To route along a road network requires more than simple linear referencing, so I'm afraid this is not a trivial task without some sort of routing add-on such as Network Analyst. Whether you have Network Analyst will depend on your licence.
If you don't have Network Analyst you have three options as I see it.
The first is to implement an A* algorithm in ...
Quantum GIS has excellent support for PostGIS (which I guess you can use at home since it's free software), so if you are familiar with it, you could script this procedure using SQL with something like this:
UPDATE poly_layer p
SET neighbors_class = (
SELECT class FROM (
SELECT class, count(0)
FROM poly_layer n
What you are looking for is Nearest Neighbor Query. Look at the following links, I think you will find what you are looking for.
Nearest Neighbor Query
The nearest neighbor optimization in SQL Server Denali
I have just tested this SQL and it works:
SELECT g1.OGC_FID As id1, g2.OGC_FID As id2, MIN(ST_Distance(g1.GEOMETRY,g2.GEOMETRY)) AS DIST
FROM table_01 As g1, table_02 As g2
WHERE g1.OGC_FID <> g2.OGC_FID
GROUP BY id1
ORDER BY id1
As you can read here "The naive way to carry out a nearest ...
Don't use the distance operation unless you actually need the distance.
You can use the ST_DWithin to get geometries within a certain distance.
Right now I don't have a PostGres database to test and give you a SQL query for your data, but have a look at the sample query given on the documentation page
Just extract the upper triangular part of points_matrix and use the column sums as a criterion to remove the points:
points_matrix <- gWithinDistance(points, dist = 20, byid = TRUE)
points_matrix[lower.tri(points_matrix, diag=TRUE)] <- NA
# 1 2 3 4 5
# 1 NA FALSE FALSE FALSE FALSE
# 2 NA NA FALSE FALSE FALSE
# 3 NA ...
You can do this with two UPDATE statements, one for the distance, and the second for the line ID, with a subquery to get the values from the line table. And use the
ORDER BY ST_Distance(...) LIMIT 1
construct to get only the closest line.
I have a cities point layer, and a hiways line layer. Each has a primary key column 'pk'. I added to the cities two ...
I did have the same the same research question as you. I wanted to calculate the distance from archaeological sites to rivers. I did have access to a hydrological layer by INEGI. I did have rivers as lines and as polygons. This is what I did. First I converted the polygons to lines using vector/ geometry tools/polygon to lines. Now I did have all my rivers ...
You're not getting any benefit from your spatial index, because you're storing your locations as geometry(Point, 4326) but querying them either as geography (Query 1) or as geometry(Point, 26986) (Query 2).
Any of the following changes would fix this:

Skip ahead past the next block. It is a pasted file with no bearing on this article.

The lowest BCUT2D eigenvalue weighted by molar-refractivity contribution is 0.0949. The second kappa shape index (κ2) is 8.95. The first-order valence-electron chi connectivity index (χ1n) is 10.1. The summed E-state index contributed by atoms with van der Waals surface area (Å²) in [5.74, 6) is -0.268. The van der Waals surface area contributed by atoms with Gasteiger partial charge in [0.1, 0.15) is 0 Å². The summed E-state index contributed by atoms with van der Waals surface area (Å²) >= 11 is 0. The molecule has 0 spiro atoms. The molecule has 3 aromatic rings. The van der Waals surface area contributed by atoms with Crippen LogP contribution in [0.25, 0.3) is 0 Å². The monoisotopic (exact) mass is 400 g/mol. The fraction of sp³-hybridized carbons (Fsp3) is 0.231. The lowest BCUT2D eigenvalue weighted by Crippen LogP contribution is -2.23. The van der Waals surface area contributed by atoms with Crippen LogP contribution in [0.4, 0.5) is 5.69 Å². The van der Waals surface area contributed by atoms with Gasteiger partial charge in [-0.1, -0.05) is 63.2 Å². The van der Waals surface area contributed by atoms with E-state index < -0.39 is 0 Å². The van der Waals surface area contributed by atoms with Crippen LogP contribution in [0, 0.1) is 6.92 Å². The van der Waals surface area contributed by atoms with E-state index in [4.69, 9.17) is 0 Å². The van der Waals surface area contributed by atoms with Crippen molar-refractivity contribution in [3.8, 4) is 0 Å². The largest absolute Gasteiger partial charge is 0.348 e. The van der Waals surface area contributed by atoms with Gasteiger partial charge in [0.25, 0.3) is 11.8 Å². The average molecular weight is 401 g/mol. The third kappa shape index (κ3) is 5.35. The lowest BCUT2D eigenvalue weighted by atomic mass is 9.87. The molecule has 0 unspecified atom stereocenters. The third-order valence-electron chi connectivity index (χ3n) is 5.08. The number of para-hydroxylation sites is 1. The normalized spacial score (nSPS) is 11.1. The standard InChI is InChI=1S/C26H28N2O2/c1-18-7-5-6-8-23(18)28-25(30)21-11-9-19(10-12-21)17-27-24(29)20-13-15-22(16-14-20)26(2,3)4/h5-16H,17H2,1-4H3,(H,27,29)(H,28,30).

Switch your geometry column to type geography
ALTER TABLE businesses ALTER COLUMN location
Result of clustering technique suggested by @Albert shown by colours of points in the picture below. Output will greatly depend on physical order of points in a feature class. At some stage it will result in "islands", that are grouped in a very disperse "cluster", e.g. red points in group "C" below. Note that points are labelled by their FID.
Following R.K. suggestion, I have made 3 diferent rasters to test the NN resampling method in arcGIS and when passing from InRas resolution to a resolution that is 1/2 of it, the value of the new cell is allways given by the lower right input cell.
On the left the different InRas files I've created (cell size1, 6x6), on the right the output of the ...
This uses Geography not Geometry (if data is Lat/Lng you data should be Geography Type not Geometry)
"The SQL Server geography data type stores ellipsoidal (round-earth) data, such as GPS latitude and longitude coordinates."
To Select the Top 5 Nearest Records from a lat/lng (-122.0 37.0) point you can use.
SELECT TOP 5
With SRS/Map projections, it's always a trade off. There really isn't one that is a good fit for all places of the world. Might as well assume that the earth is a sphere.
Instead of looking for a SRS that fits the whole world, I think you're better of looking for distance calculation algorithms. An example is the Great Circle Distance which is based on ...
There is the spdep R package, which has a K-nearest neighbor algorithm implemented. I am not sure if its more efficient than what you have, but it might be worth a try.
Here is an example script to show how you could calculate the values you wanted and put them into a data frame.
# Load spdep package
# Load example data
# (replace this by ...
Edit: Your problem is that ST_MakePoint nad ST_MakeLine doesn't take WKT/EWKT format as input.
Working example query : ( My test table is in SRID 4326 )
SELECT ST_Distance(p.geom, ST_SetSRID(ST_MakePoint(1.0, 2.0),4326)) as distance,p.fips
FROM world p
WHERE ST_DWithin(p.geom, ST_SetSRID(ST_MakePoint(1.0, 2.0),4326),10)
ORDER BY ...